Lawrence Mayor William Lantigua has again run afoul of state campaign finance law, demonstrating he has little respect for the rules that keep our elections free and fair.
Massachusetts Attorney General Martha Coakley and the Office of Campaign and Political Finance filed suit against Lantigua in Suffolk Superior Court in Boston yesterday. The lawsuit also names the Committee to Elect William Lantigua and Ana Soto of Lawrence, the committee’s current treasurer. Soto is Lantigua’s sister.
The lawsuit alleges that Lantigua or his campaign accepted potentially illegal donations of cash or in-kind services. It further alleges that Lantigua violated campaign reporting requirements and illegally made use of public employees in his campaign.
According to the lawsuit, Lantigua, during his first run for mayor between 2008 and 2010, accepted 16 cashier’s checks worth more than $50 each, a potential violation of state law. In 2009, Lantigua or his campaign accepted more than $14,000 in potentially illegal cash contributions but failed to keep accurate accounts of the 22 individual deposits.
In 2010, the mayor received or failed to report close to $5,000 in contributions from 60 Island Street LLC in the form of food and beverage and room rental fees, according to the lawsuit.
The lawsuit states that Lantigua received or failed to report four potentially illegal contributions from Rumbo, a bilingual weekly newspaper, in the form of advertisements. He also failed to report nearly $20,000 worth of campaign expenditures, including a payment of more than $9,000 to Costa Eagle Radio for ads. Costa Eagle is partly owned by The Eagle-Tribune.
Campaign finance law prohibits public employees from soliciting or receiving contributions for a candidate for public office. But, according to the lawsuit, Lantigua hired Methuen Police Officer Elvin Alarcon to serve as his campaign finance officer and Lawrence City Hall employee Lorenza Ortega as treasurer. Ortega is now Lantigua’s wife.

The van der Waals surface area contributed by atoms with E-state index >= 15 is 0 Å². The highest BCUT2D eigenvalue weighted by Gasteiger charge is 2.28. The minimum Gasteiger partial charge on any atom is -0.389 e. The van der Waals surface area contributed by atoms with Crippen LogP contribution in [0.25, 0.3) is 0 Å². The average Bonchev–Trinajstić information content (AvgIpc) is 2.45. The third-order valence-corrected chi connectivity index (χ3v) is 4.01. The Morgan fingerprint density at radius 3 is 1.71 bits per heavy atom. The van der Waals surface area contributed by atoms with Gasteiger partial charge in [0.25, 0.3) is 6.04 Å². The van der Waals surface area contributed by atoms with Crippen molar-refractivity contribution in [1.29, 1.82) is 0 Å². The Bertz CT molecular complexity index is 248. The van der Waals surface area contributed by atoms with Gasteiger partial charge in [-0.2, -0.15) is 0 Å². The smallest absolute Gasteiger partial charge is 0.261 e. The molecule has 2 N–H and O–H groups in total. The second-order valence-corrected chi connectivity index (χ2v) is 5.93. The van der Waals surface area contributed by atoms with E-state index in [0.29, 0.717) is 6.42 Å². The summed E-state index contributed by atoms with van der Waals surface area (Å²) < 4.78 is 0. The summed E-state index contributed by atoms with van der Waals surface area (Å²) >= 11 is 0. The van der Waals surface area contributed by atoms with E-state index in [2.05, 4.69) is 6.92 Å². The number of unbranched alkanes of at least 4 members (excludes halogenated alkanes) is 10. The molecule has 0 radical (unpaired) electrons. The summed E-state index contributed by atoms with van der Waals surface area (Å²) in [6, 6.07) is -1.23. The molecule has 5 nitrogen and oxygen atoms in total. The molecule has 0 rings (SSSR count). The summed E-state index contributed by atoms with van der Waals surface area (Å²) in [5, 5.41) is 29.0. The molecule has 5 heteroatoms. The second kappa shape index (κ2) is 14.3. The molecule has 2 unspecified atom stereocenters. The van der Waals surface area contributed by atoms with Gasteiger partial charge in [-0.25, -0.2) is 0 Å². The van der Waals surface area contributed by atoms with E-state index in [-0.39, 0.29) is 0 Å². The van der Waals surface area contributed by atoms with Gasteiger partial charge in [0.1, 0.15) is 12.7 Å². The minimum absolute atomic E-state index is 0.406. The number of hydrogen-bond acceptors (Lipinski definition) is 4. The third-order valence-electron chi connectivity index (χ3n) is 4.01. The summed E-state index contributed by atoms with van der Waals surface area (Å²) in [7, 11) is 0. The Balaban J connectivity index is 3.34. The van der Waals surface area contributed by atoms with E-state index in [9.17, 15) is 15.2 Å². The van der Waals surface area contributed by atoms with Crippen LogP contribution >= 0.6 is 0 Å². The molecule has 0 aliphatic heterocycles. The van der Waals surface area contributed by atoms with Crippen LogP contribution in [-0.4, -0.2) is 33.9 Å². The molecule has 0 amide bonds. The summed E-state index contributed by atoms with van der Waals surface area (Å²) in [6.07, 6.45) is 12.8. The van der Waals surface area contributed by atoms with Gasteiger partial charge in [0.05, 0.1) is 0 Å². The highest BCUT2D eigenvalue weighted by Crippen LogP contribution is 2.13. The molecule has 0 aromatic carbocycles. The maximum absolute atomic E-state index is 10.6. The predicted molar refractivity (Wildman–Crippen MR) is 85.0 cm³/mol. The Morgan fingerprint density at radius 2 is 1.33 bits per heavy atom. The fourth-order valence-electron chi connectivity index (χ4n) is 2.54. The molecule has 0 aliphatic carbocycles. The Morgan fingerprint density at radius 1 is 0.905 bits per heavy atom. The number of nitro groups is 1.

The lawsuit states that Lantigua failed to meet deadlines for three campaign finance reports in 2009, even after agreeing to an “enhanced reporting schedule” due to past violations.
“In addition to being filed late, all three (2009 reports) were also inaccurate, incomplete or unsigned,” the attorney general’s statement said.
Campaign finance laws exist to keep elections fair by assuring that all candidates play by the same rules. A candidate who breaks campaign finance laws gets an unfair advantage over his opponents.
“Campaign finance laws ensure the integrity of the electoral system,” Coakley said. “These disclosures are important to let voters know where candidates’ contributions are coming from and to help them make informed decisions about who to support.”
The issues of fairness and playing by the rules do not seem to concern Lantigua in the least.
In January, the state sued Lantigua for failing to file a 2011 campaign finance report. Lantigua later filed the report and paid a $5,000 civil fine.
Lantigua is running for re-election as mayor of Lawrence. He faces five candidates in a preliminary election on Sept. 17.
Lantigua’s latest campaign finance report is due next week. Will his reporting be timely and accurate? Will Lantigua follow campaign finance law and accept only those contributions he is legitimately allowed? Hard to say. Voters have only his poor track record on which to base their judgments.